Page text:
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ALBUM REVIEW : Somber Sounds of 'Malcolm X'

July 18, 1993|ZAN STEWART

TERENCE BLANCHARD

"The Malcolm X Jazz Suite"

Columbia

* * 1/2

Do tunes taken from a movie score serve as a solid basis for a thematic quintet album? Not always, as trumpeter-composer Blanchard's latest project illustrates.

These 11 selections, drawn from the leader's soundtrack to Spike Lee's "Malcolm X," are either brooding and dark (such as "The Opening") or spritely yet edgy (like the brisk "Theme for Elijah" and "The Nation"). This compositional flavor makes sense, given the film's subject matter, but the almost monochromatic tone and closed-in feeling of these tunes doesn't make a listener readily eager to hear them again.

The album's somber aspect leads to improvisational situations that do not encourage warm, lyrical statements from any of the major soloists--Blanchard, tenor saxophonist Sam Newsome and pianist Brian Bath, all first-class musicians.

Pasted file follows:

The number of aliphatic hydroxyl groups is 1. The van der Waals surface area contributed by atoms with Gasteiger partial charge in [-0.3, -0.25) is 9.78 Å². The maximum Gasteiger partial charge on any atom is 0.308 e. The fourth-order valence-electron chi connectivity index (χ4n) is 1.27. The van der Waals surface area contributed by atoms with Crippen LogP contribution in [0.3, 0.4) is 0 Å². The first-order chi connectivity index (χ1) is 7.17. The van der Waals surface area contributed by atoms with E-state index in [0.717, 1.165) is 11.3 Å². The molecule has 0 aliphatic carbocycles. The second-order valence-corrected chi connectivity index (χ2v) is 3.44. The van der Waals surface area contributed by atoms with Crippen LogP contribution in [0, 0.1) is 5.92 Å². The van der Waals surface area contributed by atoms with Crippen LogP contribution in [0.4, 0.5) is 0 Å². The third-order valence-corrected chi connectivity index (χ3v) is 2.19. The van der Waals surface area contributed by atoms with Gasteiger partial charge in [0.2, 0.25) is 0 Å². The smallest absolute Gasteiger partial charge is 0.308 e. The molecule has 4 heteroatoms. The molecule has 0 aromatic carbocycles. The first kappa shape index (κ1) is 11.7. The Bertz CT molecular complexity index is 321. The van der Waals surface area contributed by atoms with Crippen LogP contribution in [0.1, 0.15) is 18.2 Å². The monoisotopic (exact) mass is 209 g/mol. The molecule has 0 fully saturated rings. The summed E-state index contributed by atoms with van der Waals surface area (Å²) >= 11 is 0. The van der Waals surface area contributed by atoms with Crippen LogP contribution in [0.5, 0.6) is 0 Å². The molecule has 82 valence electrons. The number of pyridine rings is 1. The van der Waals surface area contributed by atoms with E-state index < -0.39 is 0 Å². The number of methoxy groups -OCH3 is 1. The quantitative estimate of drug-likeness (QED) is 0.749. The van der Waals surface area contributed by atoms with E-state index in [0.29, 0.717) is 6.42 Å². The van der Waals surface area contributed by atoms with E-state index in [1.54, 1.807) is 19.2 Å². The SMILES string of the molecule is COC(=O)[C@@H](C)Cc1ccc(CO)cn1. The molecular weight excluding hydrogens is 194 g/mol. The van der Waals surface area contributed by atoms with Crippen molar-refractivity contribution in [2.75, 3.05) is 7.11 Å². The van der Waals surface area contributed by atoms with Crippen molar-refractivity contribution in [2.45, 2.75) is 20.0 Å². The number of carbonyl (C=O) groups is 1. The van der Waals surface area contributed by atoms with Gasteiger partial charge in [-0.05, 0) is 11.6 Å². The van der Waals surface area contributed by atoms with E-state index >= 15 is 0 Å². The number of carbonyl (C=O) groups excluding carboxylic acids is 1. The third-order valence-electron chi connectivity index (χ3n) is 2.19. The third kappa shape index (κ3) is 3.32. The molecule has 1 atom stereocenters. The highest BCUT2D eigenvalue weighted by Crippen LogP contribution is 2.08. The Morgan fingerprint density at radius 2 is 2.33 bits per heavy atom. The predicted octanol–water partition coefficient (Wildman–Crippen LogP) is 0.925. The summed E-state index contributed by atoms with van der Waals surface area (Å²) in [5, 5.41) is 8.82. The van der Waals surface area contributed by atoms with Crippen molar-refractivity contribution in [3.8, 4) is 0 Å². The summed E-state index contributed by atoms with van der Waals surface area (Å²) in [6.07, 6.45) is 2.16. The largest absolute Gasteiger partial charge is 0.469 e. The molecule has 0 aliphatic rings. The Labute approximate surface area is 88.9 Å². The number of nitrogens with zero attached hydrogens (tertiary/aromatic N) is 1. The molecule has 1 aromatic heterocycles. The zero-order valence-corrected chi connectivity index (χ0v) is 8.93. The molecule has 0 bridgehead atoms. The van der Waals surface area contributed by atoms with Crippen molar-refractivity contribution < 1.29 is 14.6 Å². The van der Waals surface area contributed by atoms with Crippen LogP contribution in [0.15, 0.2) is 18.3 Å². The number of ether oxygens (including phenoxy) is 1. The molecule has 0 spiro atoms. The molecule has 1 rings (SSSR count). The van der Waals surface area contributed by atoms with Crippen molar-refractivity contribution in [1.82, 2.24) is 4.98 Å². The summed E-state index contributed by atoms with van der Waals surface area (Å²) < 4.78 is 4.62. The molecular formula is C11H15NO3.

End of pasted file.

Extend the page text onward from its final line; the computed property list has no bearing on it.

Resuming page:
The leader's sound is broad and gutsy, and he plays with a sparkling precision and flow. And while he manages to sing through his horn on the lovely "Theme for Betty," the slow and evocative "Theme at Peace" and the biting blues "Malcolm Makes Hajj," there's a shortage here of memorable moments.

New albums are rated on a scale of one star (poor) to four stars (excellent).

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